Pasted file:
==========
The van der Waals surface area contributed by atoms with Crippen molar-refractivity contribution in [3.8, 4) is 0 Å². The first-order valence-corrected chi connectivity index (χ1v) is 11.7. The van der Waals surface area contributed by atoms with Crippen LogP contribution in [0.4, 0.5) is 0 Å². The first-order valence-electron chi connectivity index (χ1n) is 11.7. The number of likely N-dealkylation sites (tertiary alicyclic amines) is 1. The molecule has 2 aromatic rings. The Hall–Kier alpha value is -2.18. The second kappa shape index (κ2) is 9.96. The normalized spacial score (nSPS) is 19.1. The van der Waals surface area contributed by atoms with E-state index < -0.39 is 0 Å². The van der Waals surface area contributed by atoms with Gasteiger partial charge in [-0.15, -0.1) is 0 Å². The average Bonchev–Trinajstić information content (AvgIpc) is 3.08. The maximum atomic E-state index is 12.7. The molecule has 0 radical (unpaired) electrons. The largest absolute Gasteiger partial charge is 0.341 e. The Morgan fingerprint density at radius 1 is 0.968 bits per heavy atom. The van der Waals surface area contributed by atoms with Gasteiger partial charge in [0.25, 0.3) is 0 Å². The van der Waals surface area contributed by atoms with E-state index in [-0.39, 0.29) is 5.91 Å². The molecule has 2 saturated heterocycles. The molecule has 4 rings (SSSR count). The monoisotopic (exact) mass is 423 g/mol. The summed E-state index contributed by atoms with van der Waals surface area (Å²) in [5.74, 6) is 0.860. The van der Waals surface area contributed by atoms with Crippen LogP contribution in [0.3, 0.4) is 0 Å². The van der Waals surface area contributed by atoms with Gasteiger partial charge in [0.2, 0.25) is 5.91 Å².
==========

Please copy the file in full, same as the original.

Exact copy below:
The van der Waals surface area contributed by atoms with Crippen molar-refractivity contribution in [3.8, 4) is 0 Å². The first-order valence-corrected chi connectivity index (χ1v) is 11.7. The van der Waals surface area contributed by atoms with Crippen LogP contribution in [0.4, 0.5) is 0 Å². The first-order valence-electron chi connectivity index (χ1n) is 11.7. The number of likely N-dealkylation sites (tertiary alicyclic amines) is 1. The molecule has 2 aromatic rings. The Hall–Kier alpha value is -2.18. The second kappa shape index (κ2) is 9.96. The normalized spacial score (nSPS) is 19.1. The van der Waals surface area contributed by atoms with E-state index < -0.39 is 0 Å². The van der Waals surface area contributed by atoms with Gasteiger partial charge in [-0.15, -0.1) is 0 Å². The average Bonchev–Trinajstić information content (AvgIpc) is 3.08. The maximum atomic E-state index is 12.7. The molecule has 0 radical (unpaired) electrons. The largest absolute Gasteiger partial charge is 0.341 e. The Morgan fingerprint density at radius 1 is 0.968 bits per heavy atom. The van der Waals surface area contributed by atoms with Gasteiger partial charge in [0.25, 0.3) is 0 Å². The van der Waals surface area contributed by atoms with E-state index in [-0.39, 0.29) is 5.91 Å². The molecule has 2 saturated heterocycles. The molecule has 4 rings (SSSR count). The monoisotopic (exact) mass is 423 g/mol. The summed E-state index contributed by atoms with van der Waals surface area (Å²) in [5.74, 6) is 0.860. The van der Waals surface area contributed by atoms with Crippen LogP contribution in [0.3, 0.4) is 0 Å². The van der Waals surface area contributed by atoms with Gasteiger partial charge in [0.2, 0.25) is 5.91 Å².